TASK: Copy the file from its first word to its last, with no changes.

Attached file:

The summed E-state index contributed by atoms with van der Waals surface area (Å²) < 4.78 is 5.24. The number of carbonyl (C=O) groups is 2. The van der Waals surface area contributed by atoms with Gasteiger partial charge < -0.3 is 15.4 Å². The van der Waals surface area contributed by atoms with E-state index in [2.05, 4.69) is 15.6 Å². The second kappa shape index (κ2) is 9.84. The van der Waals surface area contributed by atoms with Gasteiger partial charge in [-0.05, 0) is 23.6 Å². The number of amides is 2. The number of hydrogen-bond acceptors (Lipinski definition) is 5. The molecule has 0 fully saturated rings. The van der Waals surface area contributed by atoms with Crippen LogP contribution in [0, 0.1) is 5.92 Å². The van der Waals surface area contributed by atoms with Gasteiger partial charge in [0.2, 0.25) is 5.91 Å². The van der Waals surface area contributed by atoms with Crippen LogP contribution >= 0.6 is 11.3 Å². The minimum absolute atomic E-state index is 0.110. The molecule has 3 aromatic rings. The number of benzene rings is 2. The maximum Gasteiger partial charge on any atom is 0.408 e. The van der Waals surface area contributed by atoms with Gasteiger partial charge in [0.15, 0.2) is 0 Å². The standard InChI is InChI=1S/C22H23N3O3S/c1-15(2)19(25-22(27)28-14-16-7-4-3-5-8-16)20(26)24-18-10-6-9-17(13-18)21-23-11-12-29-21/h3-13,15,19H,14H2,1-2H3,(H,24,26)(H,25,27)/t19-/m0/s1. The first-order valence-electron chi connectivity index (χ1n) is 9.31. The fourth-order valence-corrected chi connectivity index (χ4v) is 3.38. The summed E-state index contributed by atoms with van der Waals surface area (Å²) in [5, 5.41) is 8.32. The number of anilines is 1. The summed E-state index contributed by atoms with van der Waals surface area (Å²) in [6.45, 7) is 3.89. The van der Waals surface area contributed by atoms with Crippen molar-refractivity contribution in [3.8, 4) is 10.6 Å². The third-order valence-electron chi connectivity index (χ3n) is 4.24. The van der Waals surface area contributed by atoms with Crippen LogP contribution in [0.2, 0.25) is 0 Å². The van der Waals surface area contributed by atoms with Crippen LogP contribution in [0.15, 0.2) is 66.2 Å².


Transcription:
The summed E-state index contributed by atoms with van der Waals surface area (Å²) < 4.78 is 5.24. The number of carbonyl (C=O) groups is 2. The van der Waals surface area contributed by atoms with Gasteiger partial charge < -0.3 is 15.4 Å². The van der Waals surface area contributed by atoms with E-state index in [2.05, 4.69) is 15.6 Å². The second kappa shape index (κ2) is 9.84. The van der Waals surface area contributed by atoms with Gasteiger partial charge in [-0.05, 0) is 23.6 Å². The number of amides is 2. The number of hydrogen-bond acceptors (Lipinski definition) is 5. The molecule has 0 fully saturated rings. The van der Waals surface area contributed by atoms with Crippen LogP contribution in [0, 0.1) is 5.92 Å². The van der Waals surface area contributed by atoms with Gasteiger partial charge in [0.2, 0.25) is 5.91 Å². The van der Waals surface area contributed by atoms with Crippen LogP contribution >= 0.6 is 11.3 Å². The minimum absolute atomic E-state index is 0.110. The molecule has 3 aromatic rings. The number of benzene rings is 2. The maximum Gasteiger partial charge on any atom is 0.408 e. The van der Waals surface area contributed by atoms with Gasteiger partial charge in [0.15, 0.2) is 0 Å². The standard InChI is InChI=1S/C22H23N3O3S/c1-15(2)19(25-22(27)28-14-16-7-4-3-5-8-16)20(26)24-18-10-6-9-17(13-18)21-23-11-12-29-21/h3-13,15,19H,14H2,1-2H3,(H,24,26)(H,25,27)/t19-/m0/s1. The first-order valence-electron chi connectivity index (χ1n) is 9.31. The fourth-order valence-corrected chi connectivity index (χ4v) is 3.38. The summed E-state index contributed by atoms with van der Waals surface area (Å²) in [5, 5.41) is 8.32. The number of anilines is 1. The summed E-state index contributed by atoms with van der Waals surface area (Å²) in [6.45, 7) is 3.89. The van der Waals surface area contributed by atoms with Crippen molar-refractivity contribution in [3.8, 4) is 10.6 Å². The third-order valence-electron chi connectivity index (χ3n) is 4.24. The van der Waals surface area contributed by atoms with Crippen LogP contribution in [0.2, 0.25) is 0 Å². The van der Waals surface area contributed by atoms with Crippen LogP contribution in [0.15, 0.2) is 66.2 Å².